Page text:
McIlroy’s demons come back to haunt his U.S. Open hopes

John Craven

18 flag on Pinehurst No. 2 (Copyright USGA/Jason E. Miczek)

John Craven

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It was never going to be easy but Rory McIlroy will lie awake for many a night knowing it didn’t have to be that difficult either.

With five holes to play at Pinehust, the four-time Major winner was odds on to add a fifth. He’d pulled two shots clear of Bryson DeChambeau. He was playing well. One hand on the trophy. A few more good swings and soon it would be two. His best chance by a distance to finally end a decade-long Major drought.

If only McIlroy didn’t know the details.

Getting over the line after 36 failed attempts was always going to involve an exorcism but when he yanked his tee-shot left on 14, it was clear the demons of Majors past weren’t going to be easily shaken.

McIlroy kept them at bay with a gutsy up and down from the left side of the green, rolling in the sliding four and a half footer with the confidence of a man at peace with his putter. And why wouldn’t he be? He’d made over one hundred feet of putts to that point. Hell, he’d made his last 496 inside three feet. And counting…

On the par-3 15th, McIlroy pulled seven iron. With adrenaline pumping, it seemed like a lot of club, but this is a man with a patented, high hanging ball flight. Capable of kissing the clouds and stopping it on a six-pence. So why was this tee shot boring low and airmailing his landing zone, leaving an impossible up and down from the cabbage? Whatever the reason, he avoided disaster. Made bogey. Moved on to the treacherously narrow 16th one shot clear.

McIlroy puts two swings together that he would’ve paid handsomely for. Finds the middle of the green. Just the settler he needed after the previous wobble. Rolls his first putt to two and a half feet and proceeds to highlight just how meaningless statistics can be. Putt 497 from inside three feet misses. The one that mattered most. The gasps from the gallery enriching Bryson’s lungs with air.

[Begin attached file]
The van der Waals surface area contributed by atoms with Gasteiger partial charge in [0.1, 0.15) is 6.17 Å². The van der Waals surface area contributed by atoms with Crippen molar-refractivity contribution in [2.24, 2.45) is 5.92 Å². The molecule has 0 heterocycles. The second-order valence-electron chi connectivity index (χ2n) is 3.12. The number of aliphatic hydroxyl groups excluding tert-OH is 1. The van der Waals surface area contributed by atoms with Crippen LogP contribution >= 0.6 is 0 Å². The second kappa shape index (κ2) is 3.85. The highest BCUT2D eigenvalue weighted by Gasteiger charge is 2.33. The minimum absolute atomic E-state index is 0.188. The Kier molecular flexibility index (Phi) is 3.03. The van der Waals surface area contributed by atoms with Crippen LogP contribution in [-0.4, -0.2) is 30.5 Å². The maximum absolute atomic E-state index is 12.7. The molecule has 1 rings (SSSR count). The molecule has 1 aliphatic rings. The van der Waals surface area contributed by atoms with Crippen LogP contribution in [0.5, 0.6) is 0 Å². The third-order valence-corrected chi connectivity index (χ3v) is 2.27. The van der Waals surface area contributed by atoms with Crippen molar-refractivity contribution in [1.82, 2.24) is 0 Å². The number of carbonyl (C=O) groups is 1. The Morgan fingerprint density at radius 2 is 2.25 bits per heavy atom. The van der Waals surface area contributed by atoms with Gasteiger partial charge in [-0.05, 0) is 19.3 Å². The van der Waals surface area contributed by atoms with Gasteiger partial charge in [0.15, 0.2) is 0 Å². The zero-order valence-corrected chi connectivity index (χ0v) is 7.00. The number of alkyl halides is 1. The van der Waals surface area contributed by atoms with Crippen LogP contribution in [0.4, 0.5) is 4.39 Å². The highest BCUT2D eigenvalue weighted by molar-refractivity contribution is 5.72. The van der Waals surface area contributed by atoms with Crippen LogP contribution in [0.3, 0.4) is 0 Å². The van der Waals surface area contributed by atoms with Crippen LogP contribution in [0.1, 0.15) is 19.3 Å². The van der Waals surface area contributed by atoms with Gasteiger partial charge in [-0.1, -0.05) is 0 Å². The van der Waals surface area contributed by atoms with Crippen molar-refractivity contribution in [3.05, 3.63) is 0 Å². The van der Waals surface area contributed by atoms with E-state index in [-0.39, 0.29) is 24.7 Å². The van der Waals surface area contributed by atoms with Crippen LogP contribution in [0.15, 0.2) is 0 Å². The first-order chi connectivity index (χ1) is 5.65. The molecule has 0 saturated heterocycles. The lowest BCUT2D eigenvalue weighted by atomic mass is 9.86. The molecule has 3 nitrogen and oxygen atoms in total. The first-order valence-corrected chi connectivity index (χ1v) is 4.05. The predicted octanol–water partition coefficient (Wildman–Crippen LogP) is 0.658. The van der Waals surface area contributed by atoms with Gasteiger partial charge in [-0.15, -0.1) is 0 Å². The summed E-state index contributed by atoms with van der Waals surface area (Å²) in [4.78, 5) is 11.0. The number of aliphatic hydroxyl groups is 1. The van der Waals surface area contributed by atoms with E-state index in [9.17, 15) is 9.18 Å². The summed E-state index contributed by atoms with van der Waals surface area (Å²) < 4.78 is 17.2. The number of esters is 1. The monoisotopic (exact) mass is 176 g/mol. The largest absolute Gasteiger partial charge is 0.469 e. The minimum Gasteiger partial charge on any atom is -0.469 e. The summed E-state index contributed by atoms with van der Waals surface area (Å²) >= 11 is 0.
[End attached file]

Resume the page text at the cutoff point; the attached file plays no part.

The sides are level as McIlroy makes his way to the par-3 17th. The ghosts of Majors gone by ready to greet him on the tee. Again he pulls his tee shot left. Finds the trap. But it’s not fatal; the mouse escaping in par to the 18th tee where McIlroy’s elected three wood for the first three days and played the hole in one-under. A good omen then. The Northern Irishman’s fate still very much in his own hands.

But the devil’s in the details.

Inexplicably, McIlroy pulls driver. Sure enough, he pulls it left. Draws a horrible lie in the shite. The child must die…

He chunk and runs his approach just short of the green but executes a nonchalant chip like it’s practice, which makes what happens next worthy of A Question of Sport. Or a horror film. It’s gut wrenching. So utterly compelling. McIlroy’s ball refusing his prayers and those of so many others, candles extinguished at the sight of it slipping by the hole from three and a half feet. May as well be a million miles as far as McIlroy’s Major hopes are concerned.

I watched it fidgeting from one foot to the other two inches from the telly. My jaw on the floor. Stomach churning. Texts flying in dripping with all the empathy in the world because who among us hasn’t cacked the bags over a two foot putt?

Even for McIlroy levels of drama, this was taking the Michael. For some, it was all too much to bear. They wanted off the rollercoaster… but what sort of person gets off a rollercoaster after a thrill like that and doesn’t immediately rejoin the queue?

Look, hat tip to DeChambeau, that up and down at the last looked like a one-in-a-hundred make. He hit a winner when he needed to while McIlroy watched on sick to his stomach knowing that when push came to shove, he choked.

I don’t blame McIlroy for skipping his media duties. What could a Q&A session possibly achieve that the sight of him in the scorer’s hut couldn’t? In golf there’s no hiding place and McIlroy suffered a brutal humiliation at the hands of a game that never discriminates. We’ll eventually get our answers, don’t fret, and they’ll be much more considered and insightful than any post-round reaction could’ve been.

As for where Rory goes from here. If the foundation of his game is his driving, then the six inches between his ears is the pyrite tearing it all down. It will take a Nobel Prize worthy psychologist to exorcise those demons.

Or a priest with a cross and a prayer…

What? He’s tried everything else.

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